3. I'm inclined to say bad, simply because I think many of the world's problems could be boiled down to people thinking too much of themselves. But I did also say it is characterized by compassion, and I certainly wouldn't say compassion is bad. A bit softheaded, or naive, but not bad. And it isn't fitting to despair in the face of challenges, so I admire their optimism. 

4. Heck, I think whole "disciplines" have been invented because of this. I also think some people probably take on too much debt because they suppose it'll be worth it when they lift a whole generation out of poverty.

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14 hours ago, tacos95 said:

I mentioned the savior complex at least once, and summer hours have been implemented at my office, so I'll bite. My answer is long, but after all this is a forum for hopeful academics, and it really was a question in the spirit of intellectual curiosity.

1. I think it's the sense an individual has that he or she brings skills to the table which are crucial to some institution's goal. Institution could be broadly taken: I think the complex is broadly observed -- the academy, industry and the policy arena. There are people who think their particular package of skills, perspectives, life experience, ideology, etc. make them extremely important (I'll follow the outline and get to whether this is good or bad in point 3). I'm headed for the policy/IR realm, and I think the savior complex may be most robustly represented here. People applying to top MPP/MPA/IR programs are by definition interested in social and political issues, and some of them seem to think that the folks they hope to help via policy  can only be helped by super sharp people with degrees from an ivory tower, lest all the common people die. Of course different areas of policy exist to structure society to help people. Yet some people who are interested in social, education and health policy, just for example, think they will get into the policy world and write the white paper that changes the sector, or execute something similar that liberates people via some government/nonprofit program. They either don't consider or they think they can overcome the possibility that a) common people don't want help or are fine, or b) that some issues are far too complex for an abstract economic/sociological/psychological model to solve (or else we would've solved a whole lot more by now). TBH, Vox kind of epitomizes this for me. Societal progress happens slowly and incrementally, not only because of sclerotic and intransigent people and institutions, but also because some problems are just tough nuts to crack. I hear plenty of naively optimistic and admittedly smart young people who act like no one has been trying to fix social problems for decades, and believe that, if only they can get into a position of power and tweak the knobs of the policy machine to just the right calibration, all will be well.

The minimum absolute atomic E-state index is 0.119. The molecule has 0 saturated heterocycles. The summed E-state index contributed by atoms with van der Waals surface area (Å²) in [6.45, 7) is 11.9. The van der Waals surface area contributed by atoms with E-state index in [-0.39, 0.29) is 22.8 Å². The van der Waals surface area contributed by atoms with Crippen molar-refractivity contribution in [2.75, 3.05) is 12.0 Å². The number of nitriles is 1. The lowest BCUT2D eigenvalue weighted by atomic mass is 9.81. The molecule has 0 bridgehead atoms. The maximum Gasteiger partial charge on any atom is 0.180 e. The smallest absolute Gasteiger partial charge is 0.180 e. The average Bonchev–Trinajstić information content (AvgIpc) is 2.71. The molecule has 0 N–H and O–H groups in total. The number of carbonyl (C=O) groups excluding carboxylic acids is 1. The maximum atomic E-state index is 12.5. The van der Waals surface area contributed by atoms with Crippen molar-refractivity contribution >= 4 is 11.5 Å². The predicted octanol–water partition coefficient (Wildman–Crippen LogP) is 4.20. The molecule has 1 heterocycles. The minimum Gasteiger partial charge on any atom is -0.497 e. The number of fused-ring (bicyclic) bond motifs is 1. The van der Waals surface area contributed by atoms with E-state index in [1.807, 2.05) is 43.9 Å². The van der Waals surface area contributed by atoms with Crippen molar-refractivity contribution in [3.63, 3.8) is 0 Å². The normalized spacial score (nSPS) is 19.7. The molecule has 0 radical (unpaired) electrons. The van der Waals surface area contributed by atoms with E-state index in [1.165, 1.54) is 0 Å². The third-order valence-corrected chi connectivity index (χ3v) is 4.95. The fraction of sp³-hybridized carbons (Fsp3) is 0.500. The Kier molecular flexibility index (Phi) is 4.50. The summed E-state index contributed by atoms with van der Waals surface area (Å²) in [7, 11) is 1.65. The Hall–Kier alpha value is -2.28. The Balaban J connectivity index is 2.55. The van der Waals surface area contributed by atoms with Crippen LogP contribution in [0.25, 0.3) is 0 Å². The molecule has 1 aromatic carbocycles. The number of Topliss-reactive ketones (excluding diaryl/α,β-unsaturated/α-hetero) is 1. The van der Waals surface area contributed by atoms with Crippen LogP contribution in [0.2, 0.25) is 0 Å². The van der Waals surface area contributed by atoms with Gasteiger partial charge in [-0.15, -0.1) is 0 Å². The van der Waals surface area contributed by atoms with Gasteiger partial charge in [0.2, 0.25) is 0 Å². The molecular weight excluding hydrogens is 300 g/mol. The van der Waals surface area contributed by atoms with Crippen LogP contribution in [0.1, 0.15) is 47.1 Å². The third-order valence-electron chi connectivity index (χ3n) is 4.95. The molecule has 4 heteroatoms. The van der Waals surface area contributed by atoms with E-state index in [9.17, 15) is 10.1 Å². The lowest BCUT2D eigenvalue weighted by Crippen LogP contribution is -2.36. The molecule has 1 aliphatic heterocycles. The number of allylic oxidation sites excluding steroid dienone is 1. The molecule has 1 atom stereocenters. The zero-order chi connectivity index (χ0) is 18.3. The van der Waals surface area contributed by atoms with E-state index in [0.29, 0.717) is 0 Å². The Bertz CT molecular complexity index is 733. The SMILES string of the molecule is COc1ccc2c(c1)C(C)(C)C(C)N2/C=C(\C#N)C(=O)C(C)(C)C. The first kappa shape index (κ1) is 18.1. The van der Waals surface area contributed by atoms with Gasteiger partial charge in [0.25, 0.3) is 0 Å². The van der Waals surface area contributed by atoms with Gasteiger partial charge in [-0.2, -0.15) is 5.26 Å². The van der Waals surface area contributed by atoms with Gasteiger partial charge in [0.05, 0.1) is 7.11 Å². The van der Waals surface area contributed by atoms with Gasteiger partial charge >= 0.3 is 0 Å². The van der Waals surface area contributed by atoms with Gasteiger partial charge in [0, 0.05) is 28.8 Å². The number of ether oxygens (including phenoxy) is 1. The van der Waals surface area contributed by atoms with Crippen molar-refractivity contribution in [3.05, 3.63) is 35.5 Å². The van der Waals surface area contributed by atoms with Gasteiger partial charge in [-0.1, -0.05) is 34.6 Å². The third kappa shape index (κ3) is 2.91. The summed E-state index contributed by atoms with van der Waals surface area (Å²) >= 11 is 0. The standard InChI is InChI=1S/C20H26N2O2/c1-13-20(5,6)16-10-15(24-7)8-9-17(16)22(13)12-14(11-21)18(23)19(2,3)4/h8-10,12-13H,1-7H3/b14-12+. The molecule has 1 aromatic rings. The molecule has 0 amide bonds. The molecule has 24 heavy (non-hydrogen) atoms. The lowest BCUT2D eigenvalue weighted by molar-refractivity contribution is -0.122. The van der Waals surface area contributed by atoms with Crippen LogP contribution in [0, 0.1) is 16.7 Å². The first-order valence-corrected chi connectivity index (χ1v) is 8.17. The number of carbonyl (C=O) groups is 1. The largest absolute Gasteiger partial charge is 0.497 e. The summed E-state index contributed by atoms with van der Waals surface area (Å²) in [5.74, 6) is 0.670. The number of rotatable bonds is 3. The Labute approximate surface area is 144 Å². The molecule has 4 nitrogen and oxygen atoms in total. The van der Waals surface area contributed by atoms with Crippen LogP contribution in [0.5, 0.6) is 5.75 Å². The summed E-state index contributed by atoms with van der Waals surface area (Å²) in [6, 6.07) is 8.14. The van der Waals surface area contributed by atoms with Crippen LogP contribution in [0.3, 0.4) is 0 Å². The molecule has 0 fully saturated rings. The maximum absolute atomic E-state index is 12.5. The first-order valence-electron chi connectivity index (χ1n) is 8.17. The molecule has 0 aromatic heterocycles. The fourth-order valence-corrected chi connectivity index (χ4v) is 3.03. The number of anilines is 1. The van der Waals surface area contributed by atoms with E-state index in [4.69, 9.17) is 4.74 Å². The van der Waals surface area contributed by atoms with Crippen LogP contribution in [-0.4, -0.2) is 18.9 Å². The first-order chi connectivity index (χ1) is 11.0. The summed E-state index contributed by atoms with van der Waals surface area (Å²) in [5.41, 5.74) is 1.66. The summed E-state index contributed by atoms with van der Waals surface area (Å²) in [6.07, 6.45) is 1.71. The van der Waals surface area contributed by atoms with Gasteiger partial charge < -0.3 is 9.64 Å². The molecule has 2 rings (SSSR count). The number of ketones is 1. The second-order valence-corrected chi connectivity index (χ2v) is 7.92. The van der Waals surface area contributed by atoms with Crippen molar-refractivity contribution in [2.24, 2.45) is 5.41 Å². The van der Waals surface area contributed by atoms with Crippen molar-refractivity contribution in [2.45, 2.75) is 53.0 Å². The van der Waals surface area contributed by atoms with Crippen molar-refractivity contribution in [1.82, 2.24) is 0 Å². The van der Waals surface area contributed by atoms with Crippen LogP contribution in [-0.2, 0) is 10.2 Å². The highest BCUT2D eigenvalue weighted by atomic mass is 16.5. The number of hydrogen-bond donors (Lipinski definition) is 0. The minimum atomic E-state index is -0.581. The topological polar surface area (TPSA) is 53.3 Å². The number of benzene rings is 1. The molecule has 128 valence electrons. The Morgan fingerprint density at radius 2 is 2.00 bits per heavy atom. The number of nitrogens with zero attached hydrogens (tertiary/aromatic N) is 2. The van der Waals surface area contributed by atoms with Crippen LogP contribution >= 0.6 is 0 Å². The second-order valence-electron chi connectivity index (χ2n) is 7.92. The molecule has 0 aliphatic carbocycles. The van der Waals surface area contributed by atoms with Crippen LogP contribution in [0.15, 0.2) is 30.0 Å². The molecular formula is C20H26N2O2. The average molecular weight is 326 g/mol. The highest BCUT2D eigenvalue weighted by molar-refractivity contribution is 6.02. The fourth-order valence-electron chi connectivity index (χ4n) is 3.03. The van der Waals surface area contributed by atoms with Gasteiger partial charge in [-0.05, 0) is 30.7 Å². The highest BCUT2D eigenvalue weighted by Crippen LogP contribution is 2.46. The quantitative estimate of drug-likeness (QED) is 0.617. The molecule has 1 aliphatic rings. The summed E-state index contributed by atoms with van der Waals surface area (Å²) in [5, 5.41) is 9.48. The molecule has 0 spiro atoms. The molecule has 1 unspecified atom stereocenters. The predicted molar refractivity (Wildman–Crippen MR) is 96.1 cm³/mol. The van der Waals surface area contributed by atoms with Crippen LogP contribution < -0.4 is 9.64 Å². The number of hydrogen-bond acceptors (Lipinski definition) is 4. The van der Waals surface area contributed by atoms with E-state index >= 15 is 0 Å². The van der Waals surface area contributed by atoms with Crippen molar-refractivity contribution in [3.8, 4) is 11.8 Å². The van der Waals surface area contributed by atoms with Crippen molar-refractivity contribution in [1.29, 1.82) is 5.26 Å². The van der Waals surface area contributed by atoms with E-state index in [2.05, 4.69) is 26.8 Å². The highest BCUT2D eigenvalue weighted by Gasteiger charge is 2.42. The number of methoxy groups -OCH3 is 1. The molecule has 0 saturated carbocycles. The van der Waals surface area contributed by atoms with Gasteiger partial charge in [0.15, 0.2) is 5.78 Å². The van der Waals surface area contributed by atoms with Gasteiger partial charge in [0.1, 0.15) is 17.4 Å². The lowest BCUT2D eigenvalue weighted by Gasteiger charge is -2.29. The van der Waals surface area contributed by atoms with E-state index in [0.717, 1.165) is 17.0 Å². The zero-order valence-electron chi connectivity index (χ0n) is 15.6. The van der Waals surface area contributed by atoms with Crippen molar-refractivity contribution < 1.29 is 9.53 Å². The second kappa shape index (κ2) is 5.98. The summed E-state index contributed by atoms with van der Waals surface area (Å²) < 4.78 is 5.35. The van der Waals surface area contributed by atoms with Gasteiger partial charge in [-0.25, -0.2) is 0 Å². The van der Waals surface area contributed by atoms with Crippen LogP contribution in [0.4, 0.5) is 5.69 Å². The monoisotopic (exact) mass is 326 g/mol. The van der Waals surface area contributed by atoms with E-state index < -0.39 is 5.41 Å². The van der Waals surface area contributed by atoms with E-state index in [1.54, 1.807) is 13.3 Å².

TL;DR version: Arrogance characterized by compassion, with lots of self-congratulation.

2. I guess it might easily be confused for sheer ambition. A helpful contrast may be a person with the savior complex as an MPA student focusing on urban housing vs. a finance undergrad who follows up with an MBA to go to Goldman or whatever (not that there's never overlap), the former having the potential to have a savior complex, and the latter just being ambitious.
And I'm perfectly willing to admit there are some sincere and earnest people going to policy school who are humble and recognize their limits, yet also hope dutifully to chip away at society's (or a firm's, or an academic discipline's) challenges as one in a long line of smart people. I won't deny my cynicism may have blinded me erroneously to label some such people as the compassionately arrogant.